The proposals to sell this revolution to the consumer are myriad and many splendored. But perhaps the poster product of this new domestic landscape is the Nest smart thermostat, which not only tells you exactly how much energy you’re using but can also learn your energy-use patterns and adjust itself according to your established preferences. The ostensible motive is environmental sustainability—Nest is helping us be better planetary citizens. But of course the reason why Nest was purchased by Google is that its smart thermostat is also a data hoover—a point we shall return to later.

The potential applications of the domestic internet of things cover a whole array of multi-billion-dollar industries, from security and healthcare to lifestyle and gaming. Thus Microsoft is developing kitchen counters that can recognize foodstuffs and display appropriate recipes. There are smart mattresses that monitor your sleep patterns by measuring your breathing and your heart rate. There are any number of smart locks now available that open when you walk up to the door and that can be programmed to let in your friends or guests (perfect for the Airbnb generation). There is cautious excitement about the potential of “ambient assisted living” for the elderly. A University of Manchester research group has developed smart carpeting that can tell when someone has fallen and that can even diagnose potential mobility problems from their footsteps.

Most of these products correspond to Arthur C. Clarke’s third law: “Any sufficiently advanced technology is indistinguishable from magic.” And it may well be that magic is precisely the quality that will seduce the consumer into embracing a world of all smart mod cons. The world of hyper-performance products, colluding in a domestic ecosystem that we barely understand but that lay its manifest intelligence at our disposal, may be our inevitable destiny. Banham was skeptical about this, averring with amusing bathos that while space capsules may require omni-competence, “here on Earth it will often prove that drawing a blind over a window … is all that is required.”4 More trenchantly, Sterling argues that we the consumer will have little choice in the matter either way. The internet of things is like electrification: if we are even able to opt out, we will simply be routed around and made redundant.

In the meantime, there are various intractable problems to solve. Some of them are technical. For instance, it is widely understood that the effective interconnectivity of all our household devices—their ability to sync and update and communicate with each other—depends on a single unifying platform. All tech companies agree on this and that is why they are all beavering away at solving the problem with their own proprietary platform that will not work with all the others. The idea that all our products may have to be either Apple-compatible or, say, Samsung-compatible, is a disincentive. As for the rapid cycle of updates and obsolescence, well, architects simply do not think in such ephemeral time spans. There are also security concerns: our houses become eminently more hackable the more connected devices we have. Experts evoke a cyber-security nightmare of “botnet” armies using smart toasters to launch DDoS attacks, etc. But let’s concern ourselves with the ethical implications of the smart home. Because if we are in the midst of a subtle domestic revolution, its consequences are in new forms of labor, the erosion of privacy, and the monopolization of control.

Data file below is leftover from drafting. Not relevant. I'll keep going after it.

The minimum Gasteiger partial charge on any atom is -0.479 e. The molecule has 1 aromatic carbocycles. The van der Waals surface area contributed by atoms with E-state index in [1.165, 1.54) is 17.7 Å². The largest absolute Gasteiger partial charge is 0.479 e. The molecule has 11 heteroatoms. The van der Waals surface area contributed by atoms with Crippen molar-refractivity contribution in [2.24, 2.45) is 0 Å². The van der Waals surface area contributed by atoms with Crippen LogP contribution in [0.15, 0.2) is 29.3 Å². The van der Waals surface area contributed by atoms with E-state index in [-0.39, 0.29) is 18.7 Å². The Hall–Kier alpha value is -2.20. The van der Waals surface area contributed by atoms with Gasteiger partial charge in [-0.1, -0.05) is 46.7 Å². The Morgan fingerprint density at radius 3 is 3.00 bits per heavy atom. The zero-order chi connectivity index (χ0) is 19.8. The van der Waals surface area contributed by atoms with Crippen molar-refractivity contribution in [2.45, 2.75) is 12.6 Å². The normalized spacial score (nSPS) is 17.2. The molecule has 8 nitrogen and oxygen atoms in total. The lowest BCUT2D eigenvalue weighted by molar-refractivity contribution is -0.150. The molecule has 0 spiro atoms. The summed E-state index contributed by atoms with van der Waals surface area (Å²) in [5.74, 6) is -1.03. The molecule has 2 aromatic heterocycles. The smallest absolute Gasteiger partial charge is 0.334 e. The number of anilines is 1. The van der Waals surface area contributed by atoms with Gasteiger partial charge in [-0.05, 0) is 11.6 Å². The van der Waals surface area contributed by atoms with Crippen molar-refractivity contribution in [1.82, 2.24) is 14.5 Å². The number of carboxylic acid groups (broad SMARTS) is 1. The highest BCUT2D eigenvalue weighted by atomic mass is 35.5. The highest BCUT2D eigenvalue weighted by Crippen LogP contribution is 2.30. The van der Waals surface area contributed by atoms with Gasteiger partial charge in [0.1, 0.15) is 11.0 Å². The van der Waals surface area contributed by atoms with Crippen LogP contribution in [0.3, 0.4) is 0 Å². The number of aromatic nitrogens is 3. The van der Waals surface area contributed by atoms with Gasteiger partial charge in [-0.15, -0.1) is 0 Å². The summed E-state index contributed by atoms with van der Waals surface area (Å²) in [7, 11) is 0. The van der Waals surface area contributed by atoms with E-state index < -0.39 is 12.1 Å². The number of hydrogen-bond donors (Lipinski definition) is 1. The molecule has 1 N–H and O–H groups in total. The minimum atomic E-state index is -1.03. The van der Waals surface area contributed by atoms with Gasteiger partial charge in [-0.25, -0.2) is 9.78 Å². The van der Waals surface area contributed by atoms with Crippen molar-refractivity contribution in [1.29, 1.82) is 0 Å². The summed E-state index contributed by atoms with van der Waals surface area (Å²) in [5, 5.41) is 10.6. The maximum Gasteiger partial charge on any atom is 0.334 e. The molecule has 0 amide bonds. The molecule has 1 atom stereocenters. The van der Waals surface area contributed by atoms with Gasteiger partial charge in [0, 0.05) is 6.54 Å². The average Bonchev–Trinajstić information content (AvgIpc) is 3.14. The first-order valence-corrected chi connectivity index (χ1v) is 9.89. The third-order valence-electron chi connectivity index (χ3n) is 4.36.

It is a truism worth restating here that our homes are increasingly the primary sites of production. This is not just true of new flexible labor models that allow many people to work from home; it also applies to the so-called “sharing economy” (read the digital rental economy) that allows us to commodify our private spaces so effortlessly. Already, the idea of the home as a retreat, a sanctuary from work, comes into question. But it is also literally true that our homes are sites of production simply by dint of rising property values. In London, with its 18 percent price rises in recent years, it is quite likely that your home makes more money every year than you do.

Added to this is the fact that the proliferation of smart, connected products will turn the home into a prime data collection node. It is estimated that there will be fifty billion wi-fi-connected devices by 2020, and all of them will collect data that is transmitted to and stored by their manufacturers. In short, the home is becoming a data factory.

Our participation in this process has been underway for some time, not least through social media, which has helped constitute the post-Fordist world in which we no longer fabricate machine parts but subjectivities—opinions, lifestyle choices, our public image. Different theorists come at this from different angles. Zygmunt Bauman calls it the commodification of the self, while Franco “Bifo” Berardi calls it “cognitive labor,” which is essentially a labor of communication. It is not hard to extrapolate Berardi’s theory of the info-commodity to the smart home. The insidious aspect of the smart home is that even as we go about our lives consciously producing data—as happily tweeting members of the “cognitariat”—we will also produce vast quantities unconsciously. Some of this data will be of use to us—knowing how much energy we are using or knowing on the way home whether there is milk in the fridge—but much of it, especially the metadata, will not. All of it, however, is valuable currency to the producers of those products.